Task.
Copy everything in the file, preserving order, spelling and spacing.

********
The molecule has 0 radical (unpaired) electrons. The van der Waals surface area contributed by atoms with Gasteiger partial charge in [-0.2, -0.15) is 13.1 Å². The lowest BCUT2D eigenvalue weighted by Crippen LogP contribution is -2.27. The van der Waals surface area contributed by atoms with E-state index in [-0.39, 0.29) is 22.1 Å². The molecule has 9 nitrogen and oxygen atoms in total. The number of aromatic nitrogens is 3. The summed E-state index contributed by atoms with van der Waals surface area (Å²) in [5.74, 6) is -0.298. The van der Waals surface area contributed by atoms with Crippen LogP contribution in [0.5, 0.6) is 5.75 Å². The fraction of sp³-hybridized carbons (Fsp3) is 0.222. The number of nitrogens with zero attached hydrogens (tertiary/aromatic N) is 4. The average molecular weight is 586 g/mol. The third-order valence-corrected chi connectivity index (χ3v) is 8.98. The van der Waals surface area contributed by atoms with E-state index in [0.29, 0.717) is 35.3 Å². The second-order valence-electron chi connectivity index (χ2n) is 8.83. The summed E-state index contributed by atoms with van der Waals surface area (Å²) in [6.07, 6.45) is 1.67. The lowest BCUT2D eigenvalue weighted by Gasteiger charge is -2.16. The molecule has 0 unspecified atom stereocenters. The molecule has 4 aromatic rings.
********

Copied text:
The molecule has 0 radical (unpaired) electrons. The van der Waals surface area contributed by atoms with Gasteiger partial charge in [-0.2, -0.15) is 13.1 Å². The lowest BCUT2D eigenvalue weighted by Crippen LogP contribution is -2.27. The van der Waals surface area contributed by atoms with E-state index in [-0.39, 0.29) is 22.1 Å². The molecule has 9 nitrogen and oxygen atoms in total. The number of aromatic nitrogens is 3. The summed E-state index contributed by atoms with van der Waals surface area (Å²) in [5.74, 6) is -0.298. The van der Waals surface area contributed by atoms with Crippen LogP contribution in [0.5, 0.6) is 5.75 Å². The fraction of sp³-hybridized carbons (Fsp3) is 0.222. The number of nitrogens with zero attached hydrogens (tertiary/aromatic N) is 4. The average molecular weight is 586 g/mol. The third-order valence-corrected chi connectivity index (χ3v) is 8.98. The van der Waals surface area contributed by atoms with E-state index in [0.29, 0.717) is 35.3 Å². The second-order valence-electron chi connectivity index (χ2n) is 8.83. The summed E-state index contributed by atoms with van der Waals surface area (Å²) in [6.07, 6.45) is 1.67. The lowest BCUT2D eigenvalue weighted by Gasteiger charge is -2.16. The molecule has 0 unspecified atom stereocenters. The molecule has 4 aromatic rings.